# eigh#

ivy.eigh(x, /, *, UPLO='L', out=None)[source]#

Return an eigendecomposition x = QLQᵀ of a symmetric matrix (or a stack of symmetric matrices) x, where Q is an orthogonal matrix (or a stack of matrices) and L is a vector (or a stack of vectors).

Note

The function eig will be added in a future version of the specification, as it requires complex number support, once complex numbers are supported, each square matrix must be Hermitian.

Note

Whether an array library explicitly checks whether an input array is a symmetric matrix (or a stack of symmetric matrices) is implementation-defined.

Parameters:

x (Union[Array, NativeArray]) – input array having shape (..., M, M) and whose innermost two dimensions form square matrices. Must have a floating-point data type.

Return type:

Tuple[Union[Array, NativeArray]]

Returns:

• ret – a namedtuple (eigenvalues, eigenvectors) whose

• first element must have the field name eigenvalues (corresponding to $$\operatorname{diag}\Lambda$$ above) and must be an array consisting of computed eigenvalues. The array containing the eigenvalues must have shape (..., M) and must have a real-valued floating-point data type whose precision matches the precision of x (e.g., if x is complex128, then the eigenvalues must be float64).

• second element have have the field name eigenvectors (corresponding to Q above) and must be an array where the columns of the inner most matrices contain the computed eigenvectors. These matrices must be orthogonal. The array containing the eigenvectors must have shape (..., M, M).

• Each returned array must have the same floating-point data type as x.

• .. note:: – Eigenvalue sort order is left unspecified and is thus implementation-dependent.

This function conforms to the Array API Standard. This docstring is an extension of the docstring in the standard.

Both the description and the type hints above assumes an array input for simplicity, but this function is nestable, and therefore also accepts ivy.Container instances in place of any of the arguments.

Examples

With ivy.Array input:

>>> x = ivy.array([[1., 2.],[2., 5.]])
>>> eigenvalues, eigenvectors = ivy.eigh(x)
>>> print(eigenvalues)
ivy.array([0.17157288, 5.82842731])
>>> print(eigenvectors)
ivy.array([[-0.9238795 ,  0.38268343],
[ 0.38268343,  0.9238795 ]])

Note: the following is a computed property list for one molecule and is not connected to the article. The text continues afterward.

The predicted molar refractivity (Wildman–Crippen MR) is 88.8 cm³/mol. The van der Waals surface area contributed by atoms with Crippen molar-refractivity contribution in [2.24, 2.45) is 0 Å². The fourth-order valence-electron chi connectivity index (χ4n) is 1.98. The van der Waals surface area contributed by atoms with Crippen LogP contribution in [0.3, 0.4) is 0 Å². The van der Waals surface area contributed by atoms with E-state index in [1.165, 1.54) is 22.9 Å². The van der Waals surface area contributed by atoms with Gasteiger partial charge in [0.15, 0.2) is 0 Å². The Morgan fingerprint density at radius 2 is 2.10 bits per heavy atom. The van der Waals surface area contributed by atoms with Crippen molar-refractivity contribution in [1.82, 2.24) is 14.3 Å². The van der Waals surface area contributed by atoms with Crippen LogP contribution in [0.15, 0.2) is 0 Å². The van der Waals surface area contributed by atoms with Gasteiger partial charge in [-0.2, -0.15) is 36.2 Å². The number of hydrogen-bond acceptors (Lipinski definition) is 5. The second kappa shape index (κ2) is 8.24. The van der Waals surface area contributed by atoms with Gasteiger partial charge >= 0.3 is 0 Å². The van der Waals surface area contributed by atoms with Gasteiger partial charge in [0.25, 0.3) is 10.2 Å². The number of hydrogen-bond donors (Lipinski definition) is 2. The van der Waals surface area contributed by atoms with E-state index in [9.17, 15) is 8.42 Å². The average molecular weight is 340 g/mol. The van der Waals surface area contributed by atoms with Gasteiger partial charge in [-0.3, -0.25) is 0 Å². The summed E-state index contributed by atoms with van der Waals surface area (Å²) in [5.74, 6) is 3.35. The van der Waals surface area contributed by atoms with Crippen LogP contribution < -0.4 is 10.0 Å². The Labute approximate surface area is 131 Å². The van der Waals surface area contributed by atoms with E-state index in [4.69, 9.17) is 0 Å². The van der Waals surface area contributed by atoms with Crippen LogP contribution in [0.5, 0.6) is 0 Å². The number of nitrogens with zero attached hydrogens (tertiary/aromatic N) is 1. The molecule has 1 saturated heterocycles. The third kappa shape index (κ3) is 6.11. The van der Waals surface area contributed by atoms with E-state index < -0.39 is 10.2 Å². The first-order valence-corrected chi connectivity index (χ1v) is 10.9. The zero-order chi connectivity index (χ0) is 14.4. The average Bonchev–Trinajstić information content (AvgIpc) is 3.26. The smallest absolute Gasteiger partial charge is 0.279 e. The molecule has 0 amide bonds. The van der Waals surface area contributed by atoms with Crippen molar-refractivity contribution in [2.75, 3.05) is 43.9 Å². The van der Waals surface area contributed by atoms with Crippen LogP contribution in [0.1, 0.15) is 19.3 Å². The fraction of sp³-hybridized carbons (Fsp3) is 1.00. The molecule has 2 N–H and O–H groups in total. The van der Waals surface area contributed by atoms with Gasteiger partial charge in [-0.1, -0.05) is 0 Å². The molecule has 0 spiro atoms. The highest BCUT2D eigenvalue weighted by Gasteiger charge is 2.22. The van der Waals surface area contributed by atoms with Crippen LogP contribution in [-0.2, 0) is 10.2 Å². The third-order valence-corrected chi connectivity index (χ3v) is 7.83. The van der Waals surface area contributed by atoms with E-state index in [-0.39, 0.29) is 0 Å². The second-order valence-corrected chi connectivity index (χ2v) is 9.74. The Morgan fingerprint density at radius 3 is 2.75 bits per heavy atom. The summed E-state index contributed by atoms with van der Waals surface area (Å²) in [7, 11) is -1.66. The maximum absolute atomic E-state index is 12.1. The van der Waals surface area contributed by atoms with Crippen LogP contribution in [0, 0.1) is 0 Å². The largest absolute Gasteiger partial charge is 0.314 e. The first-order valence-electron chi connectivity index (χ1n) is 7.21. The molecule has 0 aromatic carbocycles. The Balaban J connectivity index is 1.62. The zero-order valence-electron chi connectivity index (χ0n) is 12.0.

>>> x = ivy.array([[1., 2.], [2., 5.]])
>>> eigenvalues, eigenvectors = ivy.zeros(len(x)), ivy.zeros(x.shape)
>>> ivy.eigh(x, out=(eigenvalues, eigenvectors))
>>> print(eigenvalues)
ivy.array([0.17157288, 5.82842731])
>>> print(eigenvectors)
ivy.array([[-0.9238795 ,  0.38268343],
[ 0.38268343,  0.9238795 ]])


With ivy.Container input:

>>> x = ivy.Container(
...             a = ivy.native_array([[1., 2., 0.], [3., 4., 5.], [1., 5., 9]]),
...             b = ivy.array([[2., 4., 6.], [3., 5., 7.], [0., 0.8, 2.9]]))
>>> eigenvalues, eigenvectors = ivy.eigh(x, UPLO = 'U')
>>> print(eigenvalues)
{
a: ivy.array([-0.78930789, 2.59803128, 12.19127655]),
b: ivy.array([-4.31213903, -0.63418275, 14.84632206])
}
>>> print(eigenvectors)
{
a: ivy.array([[0.70548367, -0.70223427, 0.09570674],
[-0.63116378, -0.56109613, 0.53554028],
[0.32237405, 0.43822157, 0.83906901]]),
b: ivy.array([[0.50766778, 0.71475857, 0.48103389],
[0.3676433, -0.68466955, 0.62933773],
[-0.77917379, 0.14264561, 0.61036086]])
}

Array.eigh(self, /, *, UPLO='L', out=None)[source]#
Return type:

Tuple[Array]

Container.eigh(self, /, *, UPLO='L', key_chains=None, to_apply=True, prune_unapplied=False, map_sequences=False, out=None)[source]#

ivy.Container instance method variant of ivy.eigh. This method simply wraps the function, and so the docstring for ivy.eigh also applies to this method with minimal changes.

Parameters:
• self (ivy.Container) – Ivy container having shape (…, M, M) and whose innermost two dimensions form square matrices. Should have a floating-point data type.

• UPLO (str, optional) – Specifies whether the upper or lower triangular part of the Hermitian matrix should be used for the eigenvalue decomposition. Default is ‘L’.

• key_chains (Union[List[str], Dict[str, str]], optional) – The key-chains to apply or not apply the method to. Default is None.

• to_apply (bool, optional) – If True, the method will be applied to key_chains, otherwise key_chains will be skipped. Default is True.

• prune_unapplied (bool, optional) – Whether to prune key_chains for which the function was not applied. Default is False.

• map_sequences (bool, optional) – Whether to also map method to sequences (lists, tuples). Default is False.

• out (ivy.Container, optional) – Optional output container, for writing the result to. It must have a shape that the inputs broadcast to.

Return type:

Container

Returns:

ivy.Container – A container containing the computed eigenvalues. The returned array must have shape (…, M) and have the same data type as self.

Examples

With ivy.Container inputs:

>>> x = ivy.Container(a=ivy.array([[[1.,2.],[2.,1.]]]),
...                   b=ivy.array([[[2.,4.],[4.,2.]]]))
>>> y = x.eigh()
>>> print(y)
{
a: ivy.array([[-1., 3.]]),
b: ivy.array([[-2., 6.]])
}